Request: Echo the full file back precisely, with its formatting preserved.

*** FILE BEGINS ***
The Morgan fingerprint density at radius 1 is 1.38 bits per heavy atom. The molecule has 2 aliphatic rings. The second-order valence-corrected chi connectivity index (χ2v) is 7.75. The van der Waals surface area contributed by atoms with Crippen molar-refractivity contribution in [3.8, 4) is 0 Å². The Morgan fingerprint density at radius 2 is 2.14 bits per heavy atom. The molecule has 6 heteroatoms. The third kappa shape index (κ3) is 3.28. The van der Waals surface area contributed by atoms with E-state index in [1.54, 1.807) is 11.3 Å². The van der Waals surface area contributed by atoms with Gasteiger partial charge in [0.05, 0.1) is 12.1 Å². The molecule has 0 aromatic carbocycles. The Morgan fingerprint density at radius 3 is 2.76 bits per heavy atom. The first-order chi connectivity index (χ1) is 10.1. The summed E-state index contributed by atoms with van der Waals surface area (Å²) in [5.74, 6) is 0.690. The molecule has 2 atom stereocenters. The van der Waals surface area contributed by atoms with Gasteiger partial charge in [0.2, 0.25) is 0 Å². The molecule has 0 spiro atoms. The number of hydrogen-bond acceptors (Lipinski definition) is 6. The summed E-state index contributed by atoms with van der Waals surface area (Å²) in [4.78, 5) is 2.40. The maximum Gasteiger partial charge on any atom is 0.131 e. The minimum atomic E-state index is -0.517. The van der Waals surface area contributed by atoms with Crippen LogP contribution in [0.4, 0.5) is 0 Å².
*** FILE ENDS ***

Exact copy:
The Morgan fingerprint density at radius 1 is 1.38 bits per heavy atom. The molecule has 2 aliphatic rings. The second-order valence-corrected chi connectivity index (χ2v) is 7.75. The van der Waals surface area contributed by atoms with Crippen molar-refractivity contribution in [3.8, 4) is 0 Å². The Morgan fingerprint density at radius 2 is 2.14 bits per heavy atom. The molecule has 6 heteroatoms. The third kappa shape index (κ3) is 3.28. The van der Waals surface area contributed by atoms with E-state index in [1.54, 1.807) is 11.3 Å². The van der Waals surface area contributed by atoms with Gasteiger partial charge in [0.05, 0.1) is 12.1 Å². The molecule has 0 aromatic carbocycles. The Morgan fingerprint density at radius 3 is 2.76 bits per heavy atom. The first-order chi connectivity index (χ1) is 10.1. The summed E-state index contributed by atoms with van der Waals surface area (Å²) in [5.74, 6) is 0.690. The molecule has 2 atom stereocenters. The van der Waals surface area contributed by atoms with Gasteiger partial charge in [0.2, 0.25) is 0 Å². The molecule has 0 spiro atoms. The number of hydrogen-bond acceptors (Lipinski definition) is 6. The summed E-state index contributed by atoms with van der Waals surface area (Å²) in [4.78, 5) is 2.40. The maximum Gasteiger partial charge on any atom is 0.131 e. The minimum atomic E-state index is -0.517. The van der Waals surface area contributed by atoms with Crippen LogP contribution in [0.4, 0.5) is 0 Å².